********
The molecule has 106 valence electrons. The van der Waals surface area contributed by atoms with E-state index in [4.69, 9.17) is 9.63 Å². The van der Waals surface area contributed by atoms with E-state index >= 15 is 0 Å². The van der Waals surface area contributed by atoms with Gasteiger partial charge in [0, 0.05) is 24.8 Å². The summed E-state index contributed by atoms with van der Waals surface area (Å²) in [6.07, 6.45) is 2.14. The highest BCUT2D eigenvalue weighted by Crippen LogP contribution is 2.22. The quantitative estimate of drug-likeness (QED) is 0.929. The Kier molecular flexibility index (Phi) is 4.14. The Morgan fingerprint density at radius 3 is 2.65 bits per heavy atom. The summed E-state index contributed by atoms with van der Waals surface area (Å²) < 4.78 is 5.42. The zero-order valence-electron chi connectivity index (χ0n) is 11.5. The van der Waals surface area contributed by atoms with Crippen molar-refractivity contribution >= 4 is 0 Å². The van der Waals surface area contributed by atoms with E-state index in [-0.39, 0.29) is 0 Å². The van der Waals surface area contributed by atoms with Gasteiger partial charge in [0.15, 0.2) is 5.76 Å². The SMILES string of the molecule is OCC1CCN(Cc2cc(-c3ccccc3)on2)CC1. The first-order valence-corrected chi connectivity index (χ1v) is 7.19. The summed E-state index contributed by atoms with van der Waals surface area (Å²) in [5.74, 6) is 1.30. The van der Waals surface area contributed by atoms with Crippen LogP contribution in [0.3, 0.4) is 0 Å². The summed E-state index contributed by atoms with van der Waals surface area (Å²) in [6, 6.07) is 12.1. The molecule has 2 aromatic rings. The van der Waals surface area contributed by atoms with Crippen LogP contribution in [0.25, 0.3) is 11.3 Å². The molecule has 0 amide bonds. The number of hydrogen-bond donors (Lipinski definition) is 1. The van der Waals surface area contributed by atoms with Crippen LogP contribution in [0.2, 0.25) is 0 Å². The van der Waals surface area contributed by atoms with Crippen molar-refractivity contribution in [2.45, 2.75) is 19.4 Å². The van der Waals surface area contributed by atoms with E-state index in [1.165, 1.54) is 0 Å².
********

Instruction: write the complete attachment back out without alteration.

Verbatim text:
The molecule has 106 valence electrons. The van der Waals surface area contributed by atoms with E-state index in [4.69, 9.17) is 9.63 Å². The van der Waals surface area contributed by atoms with E-state index >= 15 is 0 Å². The van der Waals surface area contributed by atoms with Gasteiger partial charge in [0, 0.05) is 24.8 Å². The summed E-state index contributed by atoms with van der Waals surface area (Å²) in [6.07, 6.45) is 2.14. The highest BCUT2D eigenvalue weighted by Crippen LogP contribution is 2.22. The quantitative estimate of drug-likeness (QED) is 0.929. The Kier molecular flexibility index (Phi) is 4.14. The Morgan fingerprint density at radius 3 is 2.65 bits per heavy atom. The summed E-state index contributed by atoms with van der Waals surface area (Å²) < 4.78 is 5.42. The zero-order valence-electron chi connectivity index (χ0n) is 11.5. The van der Waals surface area contributed by atoms with Crippen molar-refractivity contribution >= 4 is 0 Å². The van der Waals surface area contributed by atoms with E-state index in [-0.39, 0.29) is 0 Å². The van der Waals surface area contributed by atoms with Gasteiger partial charge in [0.15, 0.2) is 5.76 Å². The SMILES string of the molecule is OCC1CCN(Cc2cc(-c3ccccc3)on2)CC1. The first-order valence-corrected chi connectivity index (χ1v) is 7.19. The summed E-state index contributed by atoms with van der Waals surface area (Å²) in [5.74, 6) is 1.30. The van der Waals surface area contributed by atoms with Crippen LogP contribution in [0.3, 0.4) is 0 Å². The summed E-state index contributed by atoms with van der Waals surface area (Å²) in [6, 6.07) is 12.1. The molecule has 2 aromatic rings. The van der Waals surface area contributed by atoms with Crippen LogP contribution in [0.25, 0.3) is 11.3 Å². The molecule has 0 amide bonds. The number of hydrogen-bond donors (Lipinski definition) is 1. The van der Waals surface area contributed by atoms with Crippen LogP contribution in [0.2, 0.25) is 0 Å². The van der Waals surface area contributed by atoms with Crippen molar-refractivity contribution in [2.45, 2.75) is 19.4 Å². The van der Waals surface area contributed by atoms with E-state index in [1.165, 1.54) is 0 Å².